McNulty’s favorite part of the degree program was his capstone project, where he had the opportunity to teach two undergraduate classes on cold case homicides.

Being able to provide my 15 years of law enforcement experience and everything I learned in the online master’s degree program and give a little bit of that to current undergraduate students at Saint Leo was great,” McNulty says.

His capstone experience also was good for recruiting students to work for the Haines City Police Department: he ended up hiring two undergraduates from the classes he taught, and is looking to hire more.

Emergency mode experience

Saint-Leo-Univeristy-OnlineSince completing his master’s degree program earlier this year, McNulty continues to use what he learned at Saint Leo every day.

“It’s inevitable that critical incident management will be used in the law enforcement realm, whether it’s a large-scale natural disaster, a homicide, or a school incident,” McNulty says. “There’s not a month that goes by where our agency doesn’t have a critical incident where we have to assess risk, manage the incident, and evaluate and provide assistance to those in need.”

For example, before participating in the Saint Leo master’s degree program, McNulty saw the impact of several hurricanes, particularly three hurricanes in central Florida in 2004 – Charley, Ivan and Jeanne – when the city lost power for weeks.

While individuals and families were trying to cope, McNulty and the Haines City Police Department were in emergency management mode: evacuating neighborhoods before the storm, going house-to-house after the storm to check on people, addressing traffic issues caused by lack of electricity, ensuring people who needed medical attention received it, making sure the city’s water source was working and clean, setting up food and water distribution centers, patrolling at night to prevent looting, and checking with other officers to ensure they were dealing with the psychological aspects of the traumatic events they witnessed.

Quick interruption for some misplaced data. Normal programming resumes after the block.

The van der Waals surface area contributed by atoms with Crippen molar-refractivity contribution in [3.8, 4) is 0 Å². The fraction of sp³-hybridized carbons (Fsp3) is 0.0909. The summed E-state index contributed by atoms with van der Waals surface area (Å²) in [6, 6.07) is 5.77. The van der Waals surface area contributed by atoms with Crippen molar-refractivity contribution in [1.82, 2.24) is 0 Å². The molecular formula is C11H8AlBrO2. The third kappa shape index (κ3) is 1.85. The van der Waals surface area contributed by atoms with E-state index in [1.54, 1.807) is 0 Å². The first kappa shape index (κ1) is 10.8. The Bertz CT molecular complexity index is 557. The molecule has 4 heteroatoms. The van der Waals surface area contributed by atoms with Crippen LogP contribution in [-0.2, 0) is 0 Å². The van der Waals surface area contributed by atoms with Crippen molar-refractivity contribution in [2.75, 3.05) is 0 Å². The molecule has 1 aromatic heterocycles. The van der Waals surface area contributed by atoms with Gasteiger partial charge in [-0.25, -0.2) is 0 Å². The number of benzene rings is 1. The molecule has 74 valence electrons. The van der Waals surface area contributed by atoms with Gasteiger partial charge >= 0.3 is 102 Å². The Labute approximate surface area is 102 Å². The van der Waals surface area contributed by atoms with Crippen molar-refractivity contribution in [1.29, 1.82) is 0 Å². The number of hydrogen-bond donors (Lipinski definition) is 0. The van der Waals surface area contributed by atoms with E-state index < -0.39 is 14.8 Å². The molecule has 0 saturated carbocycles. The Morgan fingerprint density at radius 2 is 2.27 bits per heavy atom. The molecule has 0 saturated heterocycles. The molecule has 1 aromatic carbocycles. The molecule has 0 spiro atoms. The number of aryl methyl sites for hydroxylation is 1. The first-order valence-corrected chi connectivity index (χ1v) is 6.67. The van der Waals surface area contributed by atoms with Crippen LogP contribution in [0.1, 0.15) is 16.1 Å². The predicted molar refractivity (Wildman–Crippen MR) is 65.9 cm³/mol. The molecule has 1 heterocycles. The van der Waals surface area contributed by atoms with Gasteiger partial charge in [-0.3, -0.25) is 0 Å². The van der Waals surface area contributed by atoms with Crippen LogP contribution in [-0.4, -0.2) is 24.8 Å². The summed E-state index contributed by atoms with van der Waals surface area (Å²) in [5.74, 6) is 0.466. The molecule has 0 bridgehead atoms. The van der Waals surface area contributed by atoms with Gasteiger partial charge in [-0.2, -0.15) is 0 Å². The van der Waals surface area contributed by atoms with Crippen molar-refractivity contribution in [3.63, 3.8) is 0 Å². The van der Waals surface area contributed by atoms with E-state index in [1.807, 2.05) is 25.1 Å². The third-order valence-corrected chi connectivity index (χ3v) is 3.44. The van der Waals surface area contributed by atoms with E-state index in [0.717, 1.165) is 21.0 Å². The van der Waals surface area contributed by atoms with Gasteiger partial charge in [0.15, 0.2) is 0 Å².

Applying classroom lessons in the real world

McNulty says the critical incident management courses at Saint Leo—which look at the history of critical incidents as far back as the 1800s and as recent as 9/11 and school shootings from the past few years— offer a new perspective.

In fact, using what he learned in class, McNulty has discovered more resources available to him and his police department. For example, in the past, he may not have considered getting in touch with the Federal Aviation Administration (FAA) or Occupational Safety and Health Administration (OSHA) regarding a situation, but now he might if the situation warrants, so that he can use their expertise from dealing with similar situations in the past.

As his community prepares for its upcoming July 4th celebration, where the city will celebrate its centennial and anticipates crowds of more than 50,000 people, McNulty is meeting regularly with officers in his department and professionals from other agencies to discuss event logistics, security threats and detection, and crowd management, as well as pyrotechnic safety and security for the firework display.

As for McNulty’s future, he hopes to get one more promotion. “Ultimately, I would love to follow in the footsteps of my friend and mentor, Chief Richard H. Sloan.”

Images courtesy Brian McNulty